A 2000 Department of Justice study reported that one of out of 12 women will be stalked during her lifetime. Stalking victims typically know their stalkers and don’t realize they’re in danger until the stalking escalates to dangerous proportions. Learning to identify signs of stalking behavior can help you stop a stalker in his tracks and possibly save your life.

 

Signs that you may be the target of a stalker include:

 

  • The same person constantly shows up at places you frequent.
  • You notice the same person is parked in your neighborhood every day when you get home,
  • The same person keeps trying to make contact with you even though you’re not interested.
  • More than once you notice the same person following you. This individual has even inquired about you to your family and friends and obtained information about you without your consent or knowledge.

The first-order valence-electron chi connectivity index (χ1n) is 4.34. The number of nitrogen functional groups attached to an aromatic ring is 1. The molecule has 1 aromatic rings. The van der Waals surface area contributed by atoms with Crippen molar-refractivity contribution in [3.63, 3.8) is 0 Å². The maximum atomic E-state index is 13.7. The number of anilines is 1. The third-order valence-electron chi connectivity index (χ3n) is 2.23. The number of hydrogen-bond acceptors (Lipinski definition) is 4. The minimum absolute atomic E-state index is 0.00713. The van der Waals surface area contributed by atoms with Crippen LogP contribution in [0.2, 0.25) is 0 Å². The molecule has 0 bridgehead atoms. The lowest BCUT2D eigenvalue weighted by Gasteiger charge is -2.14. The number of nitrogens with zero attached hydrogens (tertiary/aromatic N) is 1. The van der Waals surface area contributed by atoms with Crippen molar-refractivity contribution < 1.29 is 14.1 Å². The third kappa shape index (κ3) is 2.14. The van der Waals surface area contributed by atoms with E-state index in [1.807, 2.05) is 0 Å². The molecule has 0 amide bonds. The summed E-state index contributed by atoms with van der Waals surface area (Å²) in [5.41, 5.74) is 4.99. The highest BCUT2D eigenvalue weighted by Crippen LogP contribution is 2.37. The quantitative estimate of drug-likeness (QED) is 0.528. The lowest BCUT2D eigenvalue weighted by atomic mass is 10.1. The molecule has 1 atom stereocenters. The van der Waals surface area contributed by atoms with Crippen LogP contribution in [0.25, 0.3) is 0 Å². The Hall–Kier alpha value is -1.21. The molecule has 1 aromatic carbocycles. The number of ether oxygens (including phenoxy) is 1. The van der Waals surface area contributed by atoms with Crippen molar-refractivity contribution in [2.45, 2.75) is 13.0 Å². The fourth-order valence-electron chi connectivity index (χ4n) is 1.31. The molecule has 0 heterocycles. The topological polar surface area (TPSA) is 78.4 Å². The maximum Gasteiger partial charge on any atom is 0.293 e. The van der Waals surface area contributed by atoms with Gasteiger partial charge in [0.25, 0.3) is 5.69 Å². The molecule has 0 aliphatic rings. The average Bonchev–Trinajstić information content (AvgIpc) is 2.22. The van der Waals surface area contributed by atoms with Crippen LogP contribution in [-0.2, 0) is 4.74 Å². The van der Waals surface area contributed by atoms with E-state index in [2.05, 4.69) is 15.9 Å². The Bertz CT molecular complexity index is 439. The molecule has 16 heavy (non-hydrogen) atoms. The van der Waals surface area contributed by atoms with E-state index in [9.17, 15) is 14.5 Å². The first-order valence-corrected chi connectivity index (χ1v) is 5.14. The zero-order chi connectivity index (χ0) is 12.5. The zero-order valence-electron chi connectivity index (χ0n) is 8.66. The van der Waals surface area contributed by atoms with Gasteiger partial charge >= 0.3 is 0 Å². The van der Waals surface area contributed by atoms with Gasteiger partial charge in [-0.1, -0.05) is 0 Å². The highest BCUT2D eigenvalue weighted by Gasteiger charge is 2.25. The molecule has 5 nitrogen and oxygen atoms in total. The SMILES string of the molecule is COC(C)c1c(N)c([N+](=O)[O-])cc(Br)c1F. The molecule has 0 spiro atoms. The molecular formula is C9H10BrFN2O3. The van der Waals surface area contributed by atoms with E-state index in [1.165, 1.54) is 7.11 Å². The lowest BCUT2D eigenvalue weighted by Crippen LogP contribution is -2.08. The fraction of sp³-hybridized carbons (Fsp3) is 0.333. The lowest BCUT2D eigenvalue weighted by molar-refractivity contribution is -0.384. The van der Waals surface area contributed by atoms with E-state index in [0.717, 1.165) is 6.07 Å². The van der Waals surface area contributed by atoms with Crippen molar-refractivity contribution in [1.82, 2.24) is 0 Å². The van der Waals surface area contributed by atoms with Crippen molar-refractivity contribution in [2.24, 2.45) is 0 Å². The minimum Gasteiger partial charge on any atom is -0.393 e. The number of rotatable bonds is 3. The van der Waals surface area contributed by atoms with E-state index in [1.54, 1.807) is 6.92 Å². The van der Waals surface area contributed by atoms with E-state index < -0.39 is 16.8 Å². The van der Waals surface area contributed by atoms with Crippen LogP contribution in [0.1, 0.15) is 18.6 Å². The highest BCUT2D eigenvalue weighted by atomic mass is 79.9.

• You start getting multiple calls where the caller hangs up or says nothing;
  • You start getting gifts from the same individual–gifts that become more suggestive or pornographic as you continue to shun their affections;
  • The same person “coincidentally” turns up every time you need assistance.
  • The stalker resort to manipulative tactics to get your attention;
  • You begin receiving emails from the same person, who always tries to get you to join him in a private chat or sends you private messages;
  • You hear from friends and family that a certain person has been saying personally damaging things about you and your character. This is the stalker’s attempt to make your loved ones shun you so that you have no one but him to turn to.
  • The stalker becomes more violent toward you, threatening to harm you or someone close to you.

 

If you know someone who has displayed any of the above signs, you may be the target of a stalker, even if it’s someone you feel is a friend and would never hurt you. It’s better to play it safe and notify the authorities immediately.